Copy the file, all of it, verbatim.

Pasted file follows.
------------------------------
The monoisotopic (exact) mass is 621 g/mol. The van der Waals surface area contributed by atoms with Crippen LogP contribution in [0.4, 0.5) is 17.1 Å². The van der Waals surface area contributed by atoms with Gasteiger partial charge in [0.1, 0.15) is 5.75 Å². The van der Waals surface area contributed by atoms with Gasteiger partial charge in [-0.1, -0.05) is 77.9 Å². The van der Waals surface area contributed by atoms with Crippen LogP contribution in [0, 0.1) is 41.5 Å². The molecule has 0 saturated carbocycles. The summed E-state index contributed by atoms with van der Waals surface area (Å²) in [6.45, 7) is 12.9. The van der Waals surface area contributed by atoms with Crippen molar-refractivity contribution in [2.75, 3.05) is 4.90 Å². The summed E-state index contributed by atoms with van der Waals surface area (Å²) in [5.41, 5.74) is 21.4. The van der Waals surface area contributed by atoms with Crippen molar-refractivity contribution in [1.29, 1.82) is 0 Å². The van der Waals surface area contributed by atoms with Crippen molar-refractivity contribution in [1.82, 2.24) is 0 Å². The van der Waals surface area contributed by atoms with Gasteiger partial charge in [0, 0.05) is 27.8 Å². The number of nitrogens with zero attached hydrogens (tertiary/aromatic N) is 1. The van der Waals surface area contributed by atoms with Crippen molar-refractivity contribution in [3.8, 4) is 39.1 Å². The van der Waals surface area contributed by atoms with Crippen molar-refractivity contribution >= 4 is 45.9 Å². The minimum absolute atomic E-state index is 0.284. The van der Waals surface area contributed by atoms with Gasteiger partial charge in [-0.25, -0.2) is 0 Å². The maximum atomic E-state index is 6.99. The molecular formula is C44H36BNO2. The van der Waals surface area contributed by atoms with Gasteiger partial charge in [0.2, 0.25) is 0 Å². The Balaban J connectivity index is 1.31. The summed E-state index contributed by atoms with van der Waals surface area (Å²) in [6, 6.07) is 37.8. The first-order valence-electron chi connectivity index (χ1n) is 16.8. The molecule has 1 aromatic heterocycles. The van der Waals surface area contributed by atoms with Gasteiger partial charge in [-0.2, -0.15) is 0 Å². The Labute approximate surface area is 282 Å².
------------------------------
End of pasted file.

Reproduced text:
The monoisotopic (exact) mass is 621 g/mol. The van der Waals surface area contributed by atoms with Crippen LogP contribution in [0.4, 0.5) is 17.1 Å². The van der Waals surface area contributed by atoms with Gasteiger partial charge in [0.1, 0.15) is 5.75 Å². The van der Waals surface area contributed by atoms with Gasteiger partial charge in [-0.1, -0.05) is 77.9 Å². The van der Waals surface area contributed by atoms with Crippen LogP contribution in [0, 0.1) is 41.5 Å². The molecule has 0 saturated carbocycles. The summed E-state index contributed by atoms with van der Waals surface area (Å²) in [6.45, 7) is 12.9. The van der Waals surface area contributed by atoms with Crippen molar-refractivity contribution in [2.75, 3.05) is 4.90 Å². The summed E-state index contributed by atoms with van der Waals surface area (Å²) in [5.41, 5.74) is 21.4. The van der Waals surface area contributed by atoms with Crippen molar-refractivity contribution in [1.29, 1.82) is 0 Å². The van der Waals surface area contributed by atoms with Crippen molar-refractivity contribution in [1.82, 2.24) is 0 Å². The van der Waals surface area contributed by atoms with Gasteiger partial charge in [0, 0.05) is 27.8 Å². The number of nitrogens with zero attached hydrogens (tertiary/aromatic N) is 1. The van der Waals surface area contributed by atoms with Crippen molar-refractivity contribution in [3.8, 4) is 39.1 Å². The van der Waals surface area contributed by atoms with Crippen molar-refractivity contribution >= 4 is 45.9 Å². The minimum absolute atomic E-state index is 0.284. The van der Waals surface area contributed by atoms with Gasteiger partial charge in [-0.25, -0.2) is 0 Å². The maximum atomic E-state index is 6.99. The molecular formula is C44H36BNO2. The van der Waals surface area contributed by atoms with Gasteiger partial charge in [0.2, 0.25) is 0 Å². The Balaban J connectivity index is 1.31. The summed E-state index contributed by atoms with van der Waals surface area (Å²) in [6, 6.07) is 37.8. The first-order valence-electron chi connectivity index (χ1n) is 16.8. The molecule has 1 aromatic heterocycles. The van der Waals surface area contributed by atoms with Gasteiger partial charge in [-0.2, -0.15) is 0 Å². The Labute approximate surface area is 282 Å².